It’s impossible to over-emphasise how critical cybersecurity is to businesses today. A successful security breach could cost your company a fortune; not just in downtime, fixing the breach and getting systems up and running again, but also in terms of your reputation and customer trust.
Security no longer applies only to the company network perimeter as your data, documents and applications are being accessed and shared by employees in remote locations.
For many companies, much of that data is also flowing between onsite and cloud-based systems. Each device accessing these systems is a potential vulnerable spot that cybercriminals can use to access your network and your data.
What do you need to do?
Many of the cybersecurity challenges your business faces have been amplified by the COVID-19 pandemic. Nearly every company has been forced to accelerate investment in areas such as digital transformation, the cloud and remote working.
Security policies and solutions need to keep pace with these changes. Security solutions need to work across all endpoints, irrespective of the user, branch, location or device, for example.
You need to look at how well your endpoint security is aligned to the surge in remote working.
Are there authentication policies in place for your dispersed employees, for instance? Think about how you’re protecting onsite and cloud-based data and the connections between them. Can your security systems detect and prevent a breach?
Your employees need to be aware of the company’s cybersecurity policies and supportive of them. They need to understand why they are there and what they are there for. You need to ensure they are familiar with their changed security responsibilities from the increasing use of cloud and remote working.
Get back to basics
An effective cybersecurity policy starts with a security assessment – and that requires an audit of your assets.
Many companies have added devices, applications, software and connections to their operations since the arrival of the pandemic. They need to have a firm grasp of what they are, where they are and how they interact with the company network and data. Are your operations secure enough? If not, this is the time to ensure that they are.
A security assessment will help you identify gaps in your defences and what you can do to protect yourself better. It can also help you to align security more closely with your business goals going forward.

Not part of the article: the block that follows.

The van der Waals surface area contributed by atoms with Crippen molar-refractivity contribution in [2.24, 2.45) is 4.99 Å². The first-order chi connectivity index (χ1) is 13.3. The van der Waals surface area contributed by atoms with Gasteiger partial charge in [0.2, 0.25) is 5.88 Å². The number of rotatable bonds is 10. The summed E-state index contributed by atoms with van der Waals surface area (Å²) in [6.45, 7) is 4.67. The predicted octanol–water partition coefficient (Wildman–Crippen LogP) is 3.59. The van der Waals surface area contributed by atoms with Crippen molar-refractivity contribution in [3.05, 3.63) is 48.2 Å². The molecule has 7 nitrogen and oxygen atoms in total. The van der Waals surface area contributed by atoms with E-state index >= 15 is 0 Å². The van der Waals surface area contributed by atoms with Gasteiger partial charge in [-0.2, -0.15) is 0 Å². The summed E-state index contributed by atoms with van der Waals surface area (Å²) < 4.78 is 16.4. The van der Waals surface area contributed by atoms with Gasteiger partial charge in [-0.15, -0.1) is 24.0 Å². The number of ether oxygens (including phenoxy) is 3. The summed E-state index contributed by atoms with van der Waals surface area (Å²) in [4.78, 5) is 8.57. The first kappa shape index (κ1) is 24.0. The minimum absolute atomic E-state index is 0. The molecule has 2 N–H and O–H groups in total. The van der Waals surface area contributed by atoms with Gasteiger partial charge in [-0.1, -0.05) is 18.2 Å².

Prevention is always better than the cure
Companies face a stark choice in terms of preventing cyberattacks or remediating them afterwards. Wondering how much of their cybersecurity strategy should be focused on repulsing attacks and how much on recovering from them. Prevention is usually better than waiting for a cure.
Prevention means identifying threats earlier and dealing with them before they have a chance to spread to the network. The cost of not doing so is much higher, often running into hundreds of thousands of dollars, if not more.
The first line of defence is the human firewall: your employees. If they have the knowledge and training to fend off attacks, they can protect your business at the earliest stages.
If employees understand the types of risk they face and how to deal with them, it creates one of the most effective forms of cyber defence there is.
You should make sure your endpoint security is effective and comprehensive. This means it should be able to identify and respond to threats before they have an opportunity to get into the network.
Your employees need to be aware of endpoint threats – such as phishing, drive-by downloads and ransomware – and how they can help defend against them. In addition, endpoint security on your devices should be kept up to date with patches.
If a breach occurs, you need a response strategy in place to recover as quickly as possible.
Factor in the cloud
The cloud played a critical role for many businesses fighting to stay operational and meet new demands during the pandemic. It provided the foundation for workforces to continue to operate remotely, with ready and secure access to the right systems and data.
88% of 2,800 IT decision makers identified increased effectiveness, efficiency and visibility as the main drivers for moving security to the cloud.
86% said cloud security had increased visibility into their networks.
Continuity is one of the main reasons businesses are opting for cloud security solutions. Cloud security often incorporates real-time support, live monitoring of business assets and built in redundancies. Scalability and flexibility are also major attractions.